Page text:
After a few moments, even after a full breath, it may be possible to inhale even a little more. Release the chin-lock and inhale further into the abdomen while maintaining the tension in the bodily base (perhaps, if it is uncomfortable to hold it beyond a point, periodically briefly relaxing the tension in the bodily base and then re-tensing). In these attempts to inhale more, the abdomen can be “rolled” in and out, tending to loosen the sensation in the abdomen and the solar plexus so that more air and more energy can be breathed down.
Hold this mudra,7 this vase, this pot-shape, until, because of discomfort, it becomes necessary or inevitable to exhale.
7. A “mudra” is a yogic posture or bodily pose, especially of the hands. Da Love-Ananda also uses the word “Mudra” to indicate the Sign, Attitude, or Disposition of Enlightenment.
Then shoot the breath upwards via the spinal line to the Ajna Door and above, exhaling in a relaxed fashion rather than quickly, but still generally in a shorter time than the inhalation. Upon exhalation, allow the breath to be held out for a time instead of taking the next inhalation, still keeping attention at the Ajna Door and above, with the feeling of releasing the Life-Current upwards at the Ajna Door and above. Or inhalation can follow immediately after the full exhalation.
The exhalation should be full. It should have the sensation of shooting or throwing the breath or the energy up and out. It should not be quick. It should take some time, it should be done in a relaxed fashion, but it should generally take a shorter period of time than the inhalation. The exhalation can be held for a significant period, for however long it feels comfortable or useful. Then the same cycle can be repeated.
Do this exercise a few times, or for a few minutes, as a preliminary to meditation, until the Spirit-Current is felt as a full force of Bliss rising in the body to the Ajna Door. Once the Inherent Bliss of the Spirit-Current is felt to rise, whole bodily, via the spinal line, and felt as pressure at the Ajna Door—in other words, when there is full connection with the Inherent Bliss of the Spirit-Current—then the purpose of this preliminary form of conductivity has been served. You should then simply go on to the rest of the meditative process, including the forms of conductivity you would otherwise naturally apply in meditation without holding the breath either in or out, but continuing to draw the Spirit-Current upwards via inhalation in the spinal line, as well as shooting it upwards via exhalation in the spinal line.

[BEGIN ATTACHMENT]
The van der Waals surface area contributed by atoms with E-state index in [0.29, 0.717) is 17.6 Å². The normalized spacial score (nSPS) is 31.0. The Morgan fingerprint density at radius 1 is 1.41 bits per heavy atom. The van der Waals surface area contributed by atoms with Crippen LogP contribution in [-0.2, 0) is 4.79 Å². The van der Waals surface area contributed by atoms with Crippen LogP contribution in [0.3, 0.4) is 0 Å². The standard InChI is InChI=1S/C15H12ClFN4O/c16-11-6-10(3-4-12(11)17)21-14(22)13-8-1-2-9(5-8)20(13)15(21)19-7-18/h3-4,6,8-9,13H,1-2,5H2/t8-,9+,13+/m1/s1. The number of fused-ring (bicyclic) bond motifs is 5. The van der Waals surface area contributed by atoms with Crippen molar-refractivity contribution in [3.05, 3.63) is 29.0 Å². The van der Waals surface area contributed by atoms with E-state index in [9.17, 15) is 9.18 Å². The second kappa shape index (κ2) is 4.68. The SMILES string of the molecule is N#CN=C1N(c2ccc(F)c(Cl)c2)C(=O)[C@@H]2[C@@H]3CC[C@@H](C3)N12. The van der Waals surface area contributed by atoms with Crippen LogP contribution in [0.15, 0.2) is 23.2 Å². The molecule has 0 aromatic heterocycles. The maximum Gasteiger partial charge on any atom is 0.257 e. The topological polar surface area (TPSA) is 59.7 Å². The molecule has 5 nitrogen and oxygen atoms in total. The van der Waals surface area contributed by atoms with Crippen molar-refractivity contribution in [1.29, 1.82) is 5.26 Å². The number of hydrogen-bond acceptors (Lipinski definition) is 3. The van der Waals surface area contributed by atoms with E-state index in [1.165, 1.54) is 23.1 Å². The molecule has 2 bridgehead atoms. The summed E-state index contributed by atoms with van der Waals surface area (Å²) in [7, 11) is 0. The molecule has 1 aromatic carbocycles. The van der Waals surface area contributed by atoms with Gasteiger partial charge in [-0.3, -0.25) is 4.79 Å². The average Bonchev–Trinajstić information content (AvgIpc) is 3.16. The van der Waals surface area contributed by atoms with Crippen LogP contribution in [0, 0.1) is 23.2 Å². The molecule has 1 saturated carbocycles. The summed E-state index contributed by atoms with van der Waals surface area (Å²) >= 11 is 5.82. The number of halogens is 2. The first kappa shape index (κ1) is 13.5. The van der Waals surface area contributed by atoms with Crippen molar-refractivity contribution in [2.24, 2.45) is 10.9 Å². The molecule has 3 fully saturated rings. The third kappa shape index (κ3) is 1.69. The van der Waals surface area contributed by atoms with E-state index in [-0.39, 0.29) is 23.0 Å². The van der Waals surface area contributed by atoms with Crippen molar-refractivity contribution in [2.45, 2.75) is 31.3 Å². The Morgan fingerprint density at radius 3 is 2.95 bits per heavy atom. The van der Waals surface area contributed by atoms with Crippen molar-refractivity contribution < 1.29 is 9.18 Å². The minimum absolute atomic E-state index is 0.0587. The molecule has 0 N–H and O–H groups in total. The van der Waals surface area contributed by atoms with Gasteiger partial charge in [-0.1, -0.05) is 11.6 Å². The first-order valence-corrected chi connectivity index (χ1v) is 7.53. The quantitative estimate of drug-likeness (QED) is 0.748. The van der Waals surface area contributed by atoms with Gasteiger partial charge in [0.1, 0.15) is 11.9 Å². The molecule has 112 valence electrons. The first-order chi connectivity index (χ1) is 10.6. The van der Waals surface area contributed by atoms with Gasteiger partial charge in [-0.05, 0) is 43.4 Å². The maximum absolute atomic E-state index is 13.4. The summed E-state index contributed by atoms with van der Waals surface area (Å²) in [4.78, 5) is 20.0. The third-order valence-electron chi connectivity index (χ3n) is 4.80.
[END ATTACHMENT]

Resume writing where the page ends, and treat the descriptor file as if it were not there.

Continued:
This practice, done as a preliminary to meditation or at the early stage of meditation, and perhaps done occasionally at intervals in meditation if it is felt necessary and useful, intensifies the reception of the Spirit-Current. It releases the Spirit-Current from the knots in the frontal line, and it establishes upward conductivity of the Spirit-Current. You need not do this exercise every time you sit for meditation, but be sensitive to the body-mind, and engage this exercise especially when the rising Bliss of Shakti is weak, or when it feels trapped in the frontal line.
This practice, like all other forms of your practice in this Way, should be done while surrendering to, and feeling, and even visualizing, the Ishta-Guru, even His Bodily Form, His Whole Body, or perhaps just His Face, or perhaps just His Feet. The Ishta-Guru, the Form of the Divine Person, should be felt in front of the body-mind and all around it. It should be felt as the body-mind. It should be felt within the body-mind. And when felt within the body-mind, it should especially be felt in the heart, or above the head, or at the brain-core.